S. H. Kress & Co. v. United States

No. 60115; protest 249775-K (New York) | Cust. Ct. | Jul 19, 1956

Oliver, Chief Judge:

This protest relates to strings of beads which the collector assessed with duty at the rate of 30 per centum ad valorem under paragraph 1503 of the Tariff Act of 1930, as modified by T. D. 51802, supplemented by T. D. 51898, as articles, composed wholly or in chief value of beads. Plaintiff claims that the merchandise is properly dutiable at only 17)4 per centum ad valorem under the same paragraph, as beads, not specially provided for. The competing provisions appear in paragraph 1503 of the Tariff Act of 1930, as amended, supra, as follows:

At the hearing, counsel for the respective parties submitted the case on stipulated facts, showing that the merchandise in question was imported in the lengths of the samples, that it is used “as Christmas decorations on Christmas trees and otherwise,” and that it is used “in the lengths as imported.” The samples before us (plaintiff’s illustrative exhibits 1, 2, 3, and 4) lend support to, and clarification of, the stipulated facts. They consist of strings of beads, the strings varying in length (9 inches, 10 feet, 9 feet, and 10 feet), and the beads differing in sizes and colors. In general appearance, they are the familiar strings of beads that are used to decorate Christmas trees.

Counsel for plaintiff, in his brief, concedes that the objects that are strung on strings are beads, that the beads are permanently strung and ready for use in their imported condition, and that the items in question are in chief value of beads.

The undisputed facts leave for determination the sole question whether the merchandise under consideration consists of articles in chief value of beads, as assessed, or merely beads, as claimed. Merchandise, composed entirely of beads, as material, ceases to be dutiable as mere beads when it becomes a necklace. United States v. Murphy & Co., 15 Ct. Cust. 266" court="C.C.P.A." date_filed="1927-11-14" href="https://app.midpage.ai/document/united-states-v-murphy-6828846?utm_source=webapp" opinion_id="6828846">15 Ct. Cust. Appls. 266, T. D. 42464. An article, produced by the stringing and mounting of beads, but which has become a new article, commonly known as jewelry (either a necklace or a wristlet), is not mere beads, “strung or loose, mounted or unmounted.” It is jewelry and dutiable as *292such. Theo. L. Stern & Co. (Inc.) v. United States, 20 C. C. P. A. (Customs) 423, T. D. 46260. The importance of the two cited cases lies in their emphasis of the principle that a commodity composed of beads, as material, is not classifiable as beads, when it becomes a definite article. In this case, the stipulated facts, coupled with the samples in evidence (illustrative exhibits 1, 2, 3, and 4, supra), comprising the record before us, establish that the merchandise consists of strings of beads, permanently strung and used in their imported lengths, and that at no time is this merchandise advanced, in any way, to become more than strings of beads. Hence, the principle applied in the Murphy & Co. and the Theo. L. Stern & Co. (Inc.) cases, supra, does not apply in this case.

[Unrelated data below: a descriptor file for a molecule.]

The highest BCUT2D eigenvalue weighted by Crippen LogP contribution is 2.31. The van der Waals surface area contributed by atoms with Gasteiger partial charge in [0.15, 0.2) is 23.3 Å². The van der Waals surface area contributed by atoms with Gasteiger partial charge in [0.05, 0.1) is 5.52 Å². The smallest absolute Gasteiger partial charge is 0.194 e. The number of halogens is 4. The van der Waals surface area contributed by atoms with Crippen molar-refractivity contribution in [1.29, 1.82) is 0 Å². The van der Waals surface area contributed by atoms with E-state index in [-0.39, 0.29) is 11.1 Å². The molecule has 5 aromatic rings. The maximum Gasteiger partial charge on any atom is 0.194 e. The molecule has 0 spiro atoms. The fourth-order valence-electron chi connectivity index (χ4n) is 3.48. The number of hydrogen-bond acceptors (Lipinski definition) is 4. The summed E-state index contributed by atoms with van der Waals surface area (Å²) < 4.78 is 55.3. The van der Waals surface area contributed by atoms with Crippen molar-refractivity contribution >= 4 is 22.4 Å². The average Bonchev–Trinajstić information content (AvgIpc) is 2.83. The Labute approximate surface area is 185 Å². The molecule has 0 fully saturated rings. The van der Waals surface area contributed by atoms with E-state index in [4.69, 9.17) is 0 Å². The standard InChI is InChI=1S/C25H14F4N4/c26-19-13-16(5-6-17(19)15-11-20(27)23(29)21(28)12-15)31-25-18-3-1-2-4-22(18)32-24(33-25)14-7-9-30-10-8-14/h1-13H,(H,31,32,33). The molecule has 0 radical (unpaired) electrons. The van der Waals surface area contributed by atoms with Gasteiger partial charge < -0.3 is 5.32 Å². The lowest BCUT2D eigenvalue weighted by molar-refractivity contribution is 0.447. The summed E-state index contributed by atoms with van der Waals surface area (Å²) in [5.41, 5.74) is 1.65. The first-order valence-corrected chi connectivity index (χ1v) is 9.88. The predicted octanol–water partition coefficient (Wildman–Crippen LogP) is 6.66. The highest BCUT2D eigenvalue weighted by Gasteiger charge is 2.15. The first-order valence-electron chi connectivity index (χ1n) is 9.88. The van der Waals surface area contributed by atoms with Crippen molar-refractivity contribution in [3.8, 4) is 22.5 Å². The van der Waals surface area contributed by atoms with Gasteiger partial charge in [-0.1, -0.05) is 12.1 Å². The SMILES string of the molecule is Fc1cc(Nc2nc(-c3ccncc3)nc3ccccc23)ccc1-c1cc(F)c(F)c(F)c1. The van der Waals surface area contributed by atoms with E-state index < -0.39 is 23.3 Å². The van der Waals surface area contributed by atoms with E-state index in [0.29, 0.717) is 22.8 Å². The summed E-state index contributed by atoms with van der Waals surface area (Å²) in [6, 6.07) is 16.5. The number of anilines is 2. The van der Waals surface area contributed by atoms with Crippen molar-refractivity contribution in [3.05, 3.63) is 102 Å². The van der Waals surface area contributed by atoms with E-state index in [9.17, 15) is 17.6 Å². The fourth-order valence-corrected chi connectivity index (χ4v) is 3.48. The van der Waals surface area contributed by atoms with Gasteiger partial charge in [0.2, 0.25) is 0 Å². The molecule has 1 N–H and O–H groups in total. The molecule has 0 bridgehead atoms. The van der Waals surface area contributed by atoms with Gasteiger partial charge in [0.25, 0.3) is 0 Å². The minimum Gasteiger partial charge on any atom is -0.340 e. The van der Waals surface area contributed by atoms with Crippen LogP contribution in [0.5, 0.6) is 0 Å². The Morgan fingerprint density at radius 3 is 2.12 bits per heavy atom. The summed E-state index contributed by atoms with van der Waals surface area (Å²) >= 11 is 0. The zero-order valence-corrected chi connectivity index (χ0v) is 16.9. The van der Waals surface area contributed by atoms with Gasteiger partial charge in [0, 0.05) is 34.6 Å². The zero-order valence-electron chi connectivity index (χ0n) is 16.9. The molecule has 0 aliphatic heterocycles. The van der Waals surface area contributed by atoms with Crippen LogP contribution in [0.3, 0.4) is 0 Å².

Defendant’s brief cites Vandegrift & Co. v. United States, 15 Ct. Cust. 165" court="C.C.P.A." date_filed="1927-05-19" href="https://app.midpage.ai/document/vandegrift-v-united-states-6828815?utm_source=webapp" opinion_id="6828815">15 Ct. Cust. Appls. 165, T. D. 42221, and Reed Cook (Inc.) v. United States, 61 Treas. Dec. 322, T. D. 45465. Both cases arose under the Tariff Act of 1922, and each discussed paragraph 1403 thereof, which was the predecessor of paragraph 1503 of the Tariff Act of 1930 that controls the issue now before us. The pertinency herein of the Vandegrift & Co. case, supra, is in the pronouncement, restricting the provision for “beads” to such beads as are ornamental or suitable for decorative purposes. The beads under consideration are within that class.